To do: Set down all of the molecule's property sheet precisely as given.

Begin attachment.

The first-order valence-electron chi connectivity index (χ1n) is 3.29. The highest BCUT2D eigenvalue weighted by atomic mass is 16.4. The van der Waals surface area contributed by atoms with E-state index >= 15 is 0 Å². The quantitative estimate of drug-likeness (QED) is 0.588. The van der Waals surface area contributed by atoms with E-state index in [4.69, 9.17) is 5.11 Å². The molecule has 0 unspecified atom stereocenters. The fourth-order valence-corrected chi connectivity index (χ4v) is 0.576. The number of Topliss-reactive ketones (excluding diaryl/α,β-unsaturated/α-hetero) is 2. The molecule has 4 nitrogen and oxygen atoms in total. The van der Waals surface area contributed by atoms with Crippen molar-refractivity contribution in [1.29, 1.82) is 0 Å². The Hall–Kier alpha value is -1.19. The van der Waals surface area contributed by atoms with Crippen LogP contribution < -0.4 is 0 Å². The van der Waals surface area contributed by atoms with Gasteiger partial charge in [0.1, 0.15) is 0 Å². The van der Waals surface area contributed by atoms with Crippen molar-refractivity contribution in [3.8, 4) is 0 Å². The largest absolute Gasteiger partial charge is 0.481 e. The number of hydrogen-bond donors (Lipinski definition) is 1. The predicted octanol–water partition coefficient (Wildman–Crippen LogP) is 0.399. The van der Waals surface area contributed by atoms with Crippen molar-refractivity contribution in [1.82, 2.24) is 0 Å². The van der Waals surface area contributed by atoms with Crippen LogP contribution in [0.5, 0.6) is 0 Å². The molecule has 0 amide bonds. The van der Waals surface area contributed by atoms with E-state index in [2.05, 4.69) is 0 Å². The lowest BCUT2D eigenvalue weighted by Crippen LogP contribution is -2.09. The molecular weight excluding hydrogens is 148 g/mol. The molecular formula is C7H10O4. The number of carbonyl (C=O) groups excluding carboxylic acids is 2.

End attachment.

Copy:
The first-order valence-electron chi connectivity index (χ1n) is 3.29. The highest BCUT2D eigenvalue weighted by atomic mass is 16.4. The van der Waals surface area contributed by atoms with E-state index >= 15 is 0 Å². The quantitative estimate of drug-likeness (QED) is 0.588. The van der Waals surface area contributed by atoms with E-state index in [4.69, 9.17) is 5.11 Å². The molecule has 0 unspecified atom stereocenters. The fourth-order valence-corrected chi connectivity index (χ4v) is 0.576. The number of Topliss-reactive ketones (excluding diaryl/α,β-unsaturated/α-hetero) is 2. The molecule has 4 nitrogen and oxygen atoms in total. The van der Waals surface area contributed by atoms with Crippen molar-refractivity contribution in [1.29, 1.82) is 0 Å². The Hall–Kier alpha value is -1.19. The van der Waals surface area contributed by atoms with Crippen LogP contribution < -0.4 is 0 Å². The van der Waals surface area contributed by atoms with Gasteiger partial charge in [0.1, 0.15) is 0 Å². The van der Waals surface area contributed by atoms with Crippen molar-refractivity contribution in [3.8, 4) is 0 Å². The largest absolute Gasteiger partial charge is 0.481 e. The number of hydrogen-bond donors (Lipinski definition) is 1. The predicted octanol–water partition coefficient (Wildman–Crippen LogP) is 0.399. The van der Waals surface area contributed by atoms with Crippen molar-refractivity contribution in [1.82, 2.24) is 0 Å². The van der Waals surface area contributed by atoms with Crippen LogP contribution in [0.5, 0.6) is 0 Å². The molecule has 0 amide bonds. The van der Waals surface area contributed by atoms with E-state index in [2.05, 4.69) is 0 Å². The lowest BCUT2D eigenvalue weighted by Crippen LogP contribution is -2.09. The molecular weight excluding hydrogens is 148 g/mol. The molecular formula is C7H10O4. The number of carbonyl (C=O) groups excluding carboxylic acids is 2.